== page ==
Franchises that THQ attempted to grow are likely to be scaled down and taken in different directions by rising publisher THQ Nordic - with colourful platformer De Blob as a prime example.
During an interview with GamesIndustry.biz, business and product development director Reinhard Pollice discussed how his firm is taking a different stance to its forebear when it comes to the various IP it acquired after THQ collapsed. Darksiders, for example, will be larger than anything the publisher - formerly known as Nordic Games - has tackled before, but still avoid the Call of Duty levels that THQ had internally been aiming for.
A more interesting case is De Blob. While the original was released on Wii, the colour-themed platformer's sequel was brought to all platforms and built as a much larger adventure. THQ Nordic has since released both games on Steam, and is now contemplating what the future holds for the series - and it might go small, rather than big.
"De Blob is the perfect indie game," Pollice tells us. "On the Wii, it was a bit underrepresented - it should have been on Steam in the first place, it would have been a massive success. Although it's not that hardcore, in terms of the visual style, the mechanics are so cool and it's so relaxing. I remember when we looked into that, I was playing it with a Wii emulator and I felt like I could play it forever."
THQ Nordic acquired De Blob back in 2014, having already picked up the likes of Darksiders and Red Faction in an auction of the defunct publisher's properties. While the old THQ had been declared bankrupt two years previously, Pollice reveals there were numerous issues in adding De Blob to Nordic's collection.
"De Blob was a really hard one, because the rights were actually [held by] the Swiss entity of THQ," he says. "They acquired it from a group of Dutch university students. The European parts of THQ actually caused the whole bankruptcy so there was a lot of tension between the US - where we acquired all the rights - and the European entity. It was a bit of a dance to get all the pieces together, because the actually game software rights were in the US entity, so we had them before but we didn't have the IP rights, so we couldn't do anything with them."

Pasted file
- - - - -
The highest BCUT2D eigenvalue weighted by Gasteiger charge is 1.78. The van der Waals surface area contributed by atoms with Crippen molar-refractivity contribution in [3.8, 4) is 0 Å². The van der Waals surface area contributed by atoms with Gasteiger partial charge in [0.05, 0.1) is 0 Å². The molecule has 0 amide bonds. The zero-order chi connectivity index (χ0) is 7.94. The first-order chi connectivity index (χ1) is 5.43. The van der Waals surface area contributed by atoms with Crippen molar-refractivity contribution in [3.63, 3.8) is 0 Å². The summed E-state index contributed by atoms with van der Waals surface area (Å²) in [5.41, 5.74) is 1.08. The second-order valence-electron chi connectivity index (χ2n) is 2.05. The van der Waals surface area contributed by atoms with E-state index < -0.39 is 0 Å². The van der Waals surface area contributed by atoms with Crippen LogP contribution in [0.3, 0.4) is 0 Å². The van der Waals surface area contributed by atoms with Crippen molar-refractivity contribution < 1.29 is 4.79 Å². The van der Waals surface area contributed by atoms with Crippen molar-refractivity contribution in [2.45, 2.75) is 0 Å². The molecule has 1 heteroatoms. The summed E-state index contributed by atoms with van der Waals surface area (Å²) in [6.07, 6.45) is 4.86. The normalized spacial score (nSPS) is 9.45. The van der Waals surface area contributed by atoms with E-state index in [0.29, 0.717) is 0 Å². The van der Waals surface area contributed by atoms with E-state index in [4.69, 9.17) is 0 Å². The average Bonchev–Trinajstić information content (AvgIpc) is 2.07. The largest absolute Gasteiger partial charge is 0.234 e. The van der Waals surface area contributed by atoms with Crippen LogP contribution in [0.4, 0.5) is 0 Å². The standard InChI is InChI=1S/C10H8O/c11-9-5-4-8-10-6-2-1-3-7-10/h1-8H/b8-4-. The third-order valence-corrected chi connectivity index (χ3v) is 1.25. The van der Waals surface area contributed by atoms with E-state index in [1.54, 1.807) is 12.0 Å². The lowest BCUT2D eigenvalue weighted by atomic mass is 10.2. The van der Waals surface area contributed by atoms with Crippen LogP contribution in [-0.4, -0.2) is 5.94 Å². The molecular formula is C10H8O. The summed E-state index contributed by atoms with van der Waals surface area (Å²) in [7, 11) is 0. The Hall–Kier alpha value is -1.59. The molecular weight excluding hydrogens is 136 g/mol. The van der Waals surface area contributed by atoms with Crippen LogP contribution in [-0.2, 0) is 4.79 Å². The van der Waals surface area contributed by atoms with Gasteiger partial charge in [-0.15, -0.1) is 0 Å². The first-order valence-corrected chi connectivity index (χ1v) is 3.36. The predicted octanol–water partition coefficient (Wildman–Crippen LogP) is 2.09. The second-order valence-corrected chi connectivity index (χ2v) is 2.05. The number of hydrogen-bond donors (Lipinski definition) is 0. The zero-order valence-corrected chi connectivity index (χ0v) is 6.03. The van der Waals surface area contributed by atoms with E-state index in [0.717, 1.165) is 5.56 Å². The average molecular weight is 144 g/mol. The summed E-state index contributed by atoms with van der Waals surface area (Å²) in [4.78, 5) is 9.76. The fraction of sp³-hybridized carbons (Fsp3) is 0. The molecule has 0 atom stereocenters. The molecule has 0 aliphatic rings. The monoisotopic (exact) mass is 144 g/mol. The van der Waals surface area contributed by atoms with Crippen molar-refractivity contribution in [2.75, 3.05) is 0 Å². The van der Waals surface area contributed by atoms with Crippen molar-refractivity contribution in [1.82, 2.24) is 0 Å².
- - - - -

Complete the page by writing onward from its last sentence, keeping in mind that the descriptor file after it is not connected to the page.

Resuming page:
Our conversation about the series also revealed the direction THQ had hoped to take it before its struggles eventually led to bankruptcy and closure - and the publisher's vision wasn't too dissimilar to one of Nintendo's biggest breakout hits of the past few years.
"Before THQ went bankrupt, they had an online De Blob game [in development] which was basically like Splatoon," says Pollice. "It was never released, but I think they invested a couple of million into it. They were making it for Asia. It was pretty far [through development], it wasn't far off soft-launch. But it was funny, because when Nintendo announced Splatoon I was like 'hey, I've already seen that - that's literally De Blob Online'."
Splatoon has turned out to be a hugely popular new IP for Nintendo, with the sequel arriving on Switch this month. We'll never know whether De Blob Online could have held its own against the platform holder's multiplayer title, but it sounds unlikely that THQ Nordic will revive such a project.
You can read more about THQ Nordic's plans for its portfolio of acquired IP in our full interview here.